This is the thirty-eighth (and final) part of my first serialized giant monster novel!
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38. Concluding Reports
~ Kobe – July, 1966 – A Week Later ~
Akiko strode through the lobby of the Kobe Tribune with her chin held high, feeling like she had the whole world in her hand. She resisted the urge to keep glancing at the newly minted press pass pinned to her lapel.
Shinobu Shindo, wearing a sling on his right arm, intercepted her before she could reach the front door.
“So, Arota gave you the promotion, did he?” Shin said, dragging on a cigarette. “You’re a full-fledged reporter now?”
“Yes,” she replied, trying not to feel too pleased with herself. She was out from under Shin’s thumb now—both professionally and personally—for good.
“Well, congratulations,” he said, smiling in a manner that, just a few weeks ago, Aki would have found very alluring. “Want to have a drink with me to celebrate?”
She laughed. “Shin Shindo, I wouldn’t have a drink alone with you if you were the last man on earth.”
Shindo scowled. “I suppose Arota didn’t have much choice about that promotion,” he said. “With me out with a bad wing, he needed another body to throw into the breach. I wouldn’t get too attached to the position if I were you.” He blew smoke in her direction.
“He gave me the promotion because I deserve it,” Aki snapped. “My pictures have sold a million more copies of the Tribune than any of your articles have. And besides…”
She paused to let him walk into it.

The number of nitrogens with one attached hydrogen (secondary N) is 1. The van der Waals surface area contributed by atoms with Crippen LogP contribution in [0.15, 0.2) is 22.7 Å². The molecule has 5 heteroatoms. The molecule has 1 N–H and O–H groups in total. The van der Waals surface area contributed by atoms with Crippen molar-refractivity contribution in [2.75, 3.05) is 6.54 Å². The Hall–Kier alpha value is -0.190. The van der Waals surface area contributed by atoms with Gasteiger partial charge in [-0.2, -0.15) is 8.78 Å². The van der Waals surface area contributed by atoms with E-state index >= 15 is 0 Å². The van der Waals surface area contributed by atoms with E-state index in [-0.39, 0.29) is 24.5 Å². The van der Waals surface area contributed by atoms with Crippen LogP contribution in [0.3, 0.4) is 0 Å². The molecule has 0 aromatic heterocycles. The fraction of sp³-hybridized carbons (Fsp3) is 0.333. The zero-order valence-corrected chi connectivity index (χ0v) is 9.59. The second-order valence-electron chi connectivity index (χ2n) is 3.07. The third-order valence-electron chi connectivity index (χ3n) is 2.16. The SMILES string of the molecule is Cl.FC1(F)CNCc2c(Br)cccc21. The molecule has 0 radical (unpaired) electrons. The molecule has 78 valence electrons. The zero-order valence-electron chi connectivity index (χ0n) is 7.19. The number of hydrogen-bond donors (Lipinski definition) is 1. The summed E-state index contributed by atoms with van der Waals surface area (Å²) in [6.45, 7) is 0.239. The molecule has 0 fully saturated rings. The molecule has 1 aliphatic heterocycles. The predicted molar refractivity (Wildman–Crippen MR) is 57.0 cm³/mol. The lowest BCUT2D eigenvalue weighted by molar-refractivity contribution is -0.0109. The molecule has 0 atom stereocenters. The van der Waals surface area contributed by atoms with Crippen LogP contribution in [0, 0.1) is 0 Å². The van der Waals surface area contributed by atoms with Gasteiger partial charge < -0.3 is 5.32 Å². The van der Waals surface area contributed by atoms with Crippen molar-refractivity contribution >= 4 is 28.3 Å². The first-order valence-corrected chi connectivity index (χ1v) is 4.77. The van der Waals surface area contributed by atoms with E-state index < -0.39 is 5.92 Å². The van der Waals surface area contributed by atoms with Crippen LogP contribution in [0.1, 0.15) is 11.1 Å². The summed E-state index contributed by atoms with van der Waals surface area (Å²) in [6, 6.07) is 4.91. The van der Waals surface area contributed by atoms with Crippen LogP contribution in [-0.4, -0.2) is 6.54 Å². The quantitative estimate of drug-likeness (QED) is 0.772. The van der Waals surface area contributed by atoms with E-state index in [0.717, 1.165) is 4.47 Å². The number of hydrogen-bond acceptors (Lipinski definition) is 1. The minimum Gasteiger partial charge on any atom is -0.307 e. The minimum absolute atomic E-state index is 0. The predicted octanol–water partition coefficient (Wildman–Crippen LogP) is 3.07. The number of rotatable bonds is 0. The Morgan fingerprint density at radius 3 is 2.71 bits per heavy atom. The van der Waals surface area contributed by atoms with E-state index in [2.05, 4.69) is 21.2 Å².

Aki grinned. “I’m a better man than you are, Shin Shindo.”
And with that, she brushed past him and walked out the front door.
The city lay gleaming before her, untouched by the predations of the daikaiju.
Akiko took a deep breath of warm summer air and savored its fragrance.
The rest of Japan would rebuild, she knew. If they could survive World War II, they could bounce back from a few weeks of giant monster attacks.
Would the creatures return? Who could say?
But the Cold War was running hot, and conflict between America and the Soviet Union might break out at any moment.
To Akiko that seemed a far more likely threat than the return of the giant monsters.
And whatever happened next, she was the captain of her own destiny—the most well-known photo-journalist in all of Japan (at least for the moment). She might even need to take on an agent to handle all the publicity booking requests she was being offered.
But as she climbed into the driver’s seat of her Datsun Fairlady 1500, none of that mattered to Akiko. She’d put the top down, and it was a beautiful evening—with not even one falling meteor in sight.
Plus, she had the whole weekend off: a reward to go with her promotion and for, as Editor Arota had told her, “courage above and beyond the call of journalism.”
She deserved it.
In fact, maybe she deserved a nice, relaxing drive down the coast.
And while she was there, maybe she’d stop in and see Professor Benten at his home near Okayama.
Now if only she could find that slip of paper where she’d written down his phone number…
She rummaged through her purse, but couldn’t locate it.
She could always dig it up once she got there.
After all, she was a reporter.
Akiko Natsuke smiled as she pulled out of the Tribune parking lot and aimed the Fairlady south, toward the coastal highway.
The evening sun felt warm on her shoulders, and ahead … the road lay wide open.
Thanks to Kiff, Chris, Vicki, and Doris—and everyone else—for all the beta reading throughout the novel!
All contents TM & © 2014 Stephen D. Sullivan. All Rights Reserved.